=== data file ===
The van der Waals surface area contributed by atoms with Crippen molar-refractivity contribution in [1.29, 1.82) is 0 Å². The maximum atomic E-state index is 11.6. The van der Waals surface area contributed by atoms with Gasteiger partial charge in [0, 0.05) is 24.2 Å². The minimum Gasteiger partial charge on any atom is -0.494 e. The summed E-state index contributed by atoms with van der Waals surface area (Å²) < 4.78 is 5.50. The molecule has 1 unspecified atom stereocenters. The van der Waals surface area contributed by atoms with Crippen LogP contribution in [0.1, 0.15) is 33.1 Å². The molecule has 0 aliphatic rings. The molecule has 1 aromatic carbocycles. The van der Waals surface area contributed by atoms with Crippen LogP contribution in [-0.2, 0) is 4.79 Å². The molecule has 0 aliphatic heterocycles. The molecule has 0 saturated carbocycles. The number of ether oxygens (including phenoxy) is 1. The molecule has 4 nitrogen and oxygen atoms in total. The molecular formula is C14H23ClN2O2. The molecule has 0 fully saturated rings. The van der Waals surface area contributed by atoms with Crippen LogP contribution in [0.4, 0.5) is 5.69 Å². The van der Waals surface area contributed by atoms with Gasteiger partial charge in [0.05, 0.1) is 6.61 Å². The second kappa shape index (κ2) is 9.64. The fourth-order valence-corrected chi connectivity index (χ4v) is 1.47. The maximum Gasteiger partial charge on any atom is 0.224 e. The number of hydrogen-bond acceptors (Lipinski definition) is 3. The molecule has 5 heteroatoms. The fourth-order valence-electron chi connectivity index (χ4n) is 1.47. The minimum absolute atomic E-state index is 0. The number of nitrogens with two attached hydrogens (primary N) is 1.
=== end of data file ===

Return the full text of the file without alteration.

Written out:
The van der Waals surface area contributed by atoms with Crippen molar-refractivity contribution in [1.29, 1.82) is 0 Å². The maximum atomic E-state index is 11.6. The van der Waals surface area contributed by atoms with Gasteiger partial charge in [0, 0.05) is 24.2 Å². The minimum Gasteiger partial charge on any atom is -0.494 e. The summed E-state index contributed by atoms with van der Waals surface area (Å²) < 4.78 is 5.50. The molecule has 1 unspecified atom stereocenters. The van der Waals surface area contributed by atoms with Crippen LogP contribution in [0.1, 0.15) is 33.1 Å². The molecule has 0 aliphatic rings. The molecule has 1 aromatic carbocycles. The van der Waals surface area contributed by atoms with Crippen LogP contribution in [-0.2, 0) is 4.79 Å². The molecule has 0 aliphatic heterocycles. The molecule has 0 saturated carbocycles. The number of ether oxygens (including phenoxy) is 1. The molecule has 4 nitrogen and oxygen atoms in total. The molecular formula is C14H23ClN2O2. The molecule has 0 fully saturated rings. The van der Waals surface area contributed by atoms with Crippen LogP contribution in [0.4, 0.5) is 5.69 Å². The van der Waals surface area contributed by atoms with Gasteiger partial charge in [0.05, 0.1) is 6.61 Å². The second kappa shape index (κ2) is 9.64. The fourth-order valence-corrected chi connectivity index (χ4v) is 1.47. The maximum Gasteiger partial charge on any atom is 0.224 e. The number of hydrogen-bond acceptors (Lipinski definition) is 3. The molecule has 5 heteroatoms. The fourth-order valence-electron chi connectivity index (χ4n) is 1.47. The minimum absolute atomic E-state index is 0. The number of nitrogens with two attached hydrogens (primary N) is 1.